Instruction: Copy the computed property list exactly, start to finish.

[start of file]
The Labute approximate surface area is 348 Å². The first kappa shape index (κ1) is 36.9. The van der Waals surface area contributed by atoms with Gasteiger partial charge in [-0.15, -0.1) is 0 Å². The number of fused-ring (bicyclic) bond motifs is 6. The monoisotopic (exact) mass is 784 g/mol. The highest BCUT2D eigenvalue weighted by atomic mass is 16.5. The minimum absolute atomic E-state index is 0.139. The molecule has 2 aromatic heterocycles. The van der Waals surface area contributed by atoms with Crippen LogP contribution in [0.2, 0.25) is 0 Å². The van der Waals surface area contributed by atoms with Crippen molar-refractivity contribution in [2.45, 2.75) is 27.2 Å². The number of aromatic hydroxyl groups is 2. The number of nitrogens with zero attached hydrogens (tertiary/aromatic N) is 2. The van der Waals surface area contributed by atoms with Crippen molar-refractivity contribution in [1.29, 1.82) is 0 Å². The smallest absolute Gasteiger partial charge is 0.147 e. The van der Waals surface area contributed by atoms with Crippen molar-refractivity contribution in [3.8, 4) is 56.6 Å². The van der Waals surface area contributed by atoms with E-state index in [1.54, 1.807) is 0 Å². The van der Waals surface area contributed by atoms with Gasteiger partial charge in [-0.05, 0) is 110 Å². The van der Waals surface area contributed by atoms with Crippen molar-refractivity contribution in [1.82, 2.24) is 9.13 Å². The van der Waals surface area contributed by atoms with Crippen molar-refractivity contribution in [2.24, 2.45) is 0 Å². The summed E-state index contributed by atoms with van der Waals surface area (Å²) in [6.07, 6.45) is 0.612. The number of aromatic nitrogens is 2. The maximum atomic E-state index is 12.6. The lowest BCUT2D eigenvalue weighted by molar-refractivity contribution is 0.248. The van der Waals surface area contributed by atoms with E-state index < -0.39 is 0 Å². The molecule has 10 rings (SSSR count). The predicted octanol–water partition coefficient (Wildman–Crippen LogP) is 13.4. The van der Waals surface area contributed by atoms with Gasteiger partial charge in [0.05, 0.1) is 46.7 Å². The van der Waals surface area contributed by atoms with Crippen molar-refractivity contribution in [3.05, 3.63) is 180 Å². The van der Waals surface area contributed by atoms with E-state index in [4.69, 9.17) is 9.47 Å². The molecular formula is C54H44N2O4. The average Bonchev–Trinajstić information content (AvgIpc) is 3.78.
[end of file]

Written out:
The Labute approximate surface area is 348 Å². The first kappa shape index (κ1) is 36.9. The van der Waals surface area contributed by atoms with Gasteiger partial charge in [-0.15, -0.1) is 0 Å². The number of fused-ring (bicyclic) bond motifs is 6. The monoisotopic (exact) mass is 784 g/mol. The highest BCUT2D eigenvalue weighted by atomic mass is 16.5. The minimum absolute atomic E-state index is 0.139. The molecule has 2 aromatic heterocycles. The van der Waals surface area contributed by atoms with Crippen LogP contribution in [0.2, 0.25) is 0 Å². The van der Waals surface area contributed by atoms with Crippen molar-refractivity contribution in [2.45, 2.75) is 27.2 Å². The number of aromatic hydroxyl groups is 2. The number of nitrogens with zero attached hydrogens (tertiary/aromatic N) is 2. The van der Waals surface area contributed by atoms with Crippen molar-refractivity contribution in [1.29, 1.82) is 0 Å². The smallest absolute Gasteiger partial charge is 0.147 e. The van der Waals surface area contributed by atoms with Crippen molar-refractivity contribution in [3.8, 4) is 56.6 Å². The van der Waals surface area contributed by atoms with E-state index in [1.54, 1.807) is 0 Å². The van der Waals surface area contributed by atoms with Gasteiger partial charge in [-0.05, 0) is 110 Å². The van der Waals surface area contributed by atoms with Crippen molar-refractivity contribution in [1.82, 2.24) is 9.13 Å². The van der Waals surface area contributed by atoms with Crippen molar-refractivity contribution in [2.24, 2.45) is 0 Å². The summed E-state index contributed by atoms with van der Waals surface area (Å²) in [6.07, 6.45) is 0.612. The number of aromatic nitrogens is 2. The maximum atomic E-state index is 12.6. The lowest BCUT2D eigenvalue weighted by molar-refractivity contribution is 0.248. The van der Waals surface area contributed by atoms with E-state index < -0.39 is 0 Å². The molecule has 10 rings (SSSR count). The predicted octanol–water partition coefficient (Wildman–Crippen LogP) is 13.4. The van der Waals surface area contributed by atoms with Gasteiger partial charge in [0.05, 0.1) is 46.7 Å². The van der Waals surface area contributed by atoms with Crippen molar-refractivity contribution in [3.05, 3.63) is 180 Å². The van der Waals surface area contributed by atoms with E-state index in [4.69, 9.17) is 9.47 Å². The molecular formula is C54H44N2O4. The average Bonchev–Trinajstić information content (AvgIpc) is 3.78.